High cholesterol is the name given to having too much of a fatty substance in your blood. This substance, known as cholesterol, can lead to blockages in your blood vessels.
Blocked blood vessels raises the risk of heart attacks and strokes, as it limits the blood supply to the heart and the rest of the body.
You're more likely to have high cholesterol if you eat certain foods, it's been revealed.
It's not always easy to know whether you have high cholesterol, as there aren't any obvious symptoms.
You may be at risk of the condition if you develop a a subtle sign in your eyes.
Some patients with high cholesterol may find that they have a blue/white ring appear in their eyes.
The ring, which is officially known as an arcus, indicates high triglyceride levels, according to Ophthalmic Consultants of London's retinal surgeon, Mr Shahram Kashani.
The ring will be grey, and tends to start at the top and bottom of the iris, before forming a complete circle.
The ring is believed to be a fatty deposit, which hints that the body is overloaded with fat - a risk factor for heart disease.
"The eyes can reveal if a person has a high level of cholesterol," Kashani told Express Health.
"A bluish or white ring – called an arcus – around the cornea is a common sign of ageing, but it can also indicate high cholesterol and triglyceride levels, both of which can increase your risk of heart attack or stroke.
"The retina can also be adversely affected if you have high cholesterol. If a cholesterol clot breaks off and ends up in your eye, it can be very serious.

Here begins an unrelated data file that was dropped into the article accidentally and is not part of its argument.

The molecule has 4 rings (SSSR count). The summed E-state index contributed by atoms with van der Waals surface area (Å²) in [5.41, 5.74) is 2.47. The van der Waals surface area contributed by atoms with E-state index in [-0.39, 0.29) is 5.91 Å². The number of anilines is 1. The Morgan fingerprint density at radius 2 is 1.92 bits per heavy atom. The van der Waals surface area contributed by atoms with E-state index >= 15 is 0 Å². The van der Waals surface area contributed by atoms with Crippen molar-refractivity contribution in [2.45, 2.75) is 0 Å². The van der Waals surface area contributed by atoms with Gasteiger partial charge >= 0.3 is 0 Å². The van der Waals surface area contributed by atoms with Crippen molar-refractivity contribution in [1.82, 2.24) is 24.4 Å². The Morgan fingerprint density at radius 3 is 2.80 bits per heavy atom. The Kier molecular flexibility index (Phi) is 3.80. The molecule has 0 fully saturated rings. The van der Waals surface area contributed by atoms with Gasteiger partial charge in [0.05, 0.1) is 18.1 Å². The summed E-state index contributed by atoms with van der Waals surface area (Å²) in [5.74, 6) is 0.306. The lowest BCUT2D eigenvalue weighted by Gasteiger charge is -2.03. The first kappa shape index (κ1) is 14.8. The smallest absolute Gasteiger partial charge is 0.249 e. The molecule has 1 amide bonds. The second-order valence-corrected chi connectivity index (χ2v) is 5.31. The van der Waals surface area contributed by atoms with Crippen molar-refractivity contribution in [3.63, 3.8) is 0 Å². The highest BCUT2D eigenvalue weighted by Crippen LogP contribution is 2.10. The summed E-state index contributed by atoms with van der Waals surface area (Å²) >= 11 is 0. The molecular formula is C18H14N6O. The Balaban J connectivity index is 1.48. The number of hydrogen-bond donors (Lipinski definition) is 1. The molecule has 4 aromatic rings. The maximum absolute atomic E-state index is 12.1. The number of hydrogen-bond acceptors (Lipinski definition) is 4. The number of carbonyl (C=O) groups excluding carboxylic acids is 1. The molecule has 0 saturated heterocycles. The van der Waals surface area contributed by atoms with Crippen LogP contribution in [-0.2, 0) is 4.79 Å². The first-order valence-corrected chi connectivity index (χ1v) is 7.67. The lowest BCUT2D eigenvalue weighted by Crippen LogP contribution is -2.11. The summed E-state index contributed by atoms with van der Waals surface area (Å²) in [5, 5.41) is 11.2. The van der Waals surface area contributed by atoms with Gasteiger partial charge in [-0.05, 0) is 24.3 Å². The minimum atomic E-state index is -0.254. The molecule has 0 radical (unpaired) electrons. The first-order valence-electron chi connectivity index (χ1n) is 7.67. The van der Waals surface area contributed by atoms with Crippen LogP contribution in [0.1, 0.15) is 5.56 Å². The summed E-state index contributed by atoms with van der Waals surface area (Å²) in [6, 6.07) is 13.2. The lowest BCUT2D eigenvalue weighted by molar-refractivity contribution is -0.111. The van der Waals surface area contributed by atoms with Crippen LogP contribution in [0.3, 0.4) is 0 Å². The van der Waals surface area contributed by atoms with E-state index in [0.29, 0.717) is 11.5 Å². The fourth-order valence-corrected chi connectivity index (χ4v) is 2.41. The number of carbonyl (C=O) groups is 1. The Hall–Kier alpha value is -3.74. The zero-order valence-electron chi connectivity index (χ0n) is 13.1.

"In the worst cases, such clots can cause the eye equivalent of a stroke. If they lodge in the retinal artery, they can cause complete or partial blindness."
The arcus may not necessarily be visible to the naked eye, however, he added.
You should always attend your routine eye tests to avoid the complications of clots, warned Kashani.
Around 45 percent of people over 40 are believed to have this ring around their iris.
The presence of an arcus has been linked to some of the risk factors for coronary heart disease.
High cholesterol may be caused by eating lots of fatty foods, or by not doing enough exercise.
Obesity, smoking, and drinking lots of alcohol, all contribute to your cholesterol levels.
Medication can help to keep your cholesterol levels in check, but it's also important to stick to a healthy diet, and to do regular exercise.
Everyone should aim to eat at least five portions of fruit and vegetables every day, as well as 150 minutes of exercise every week.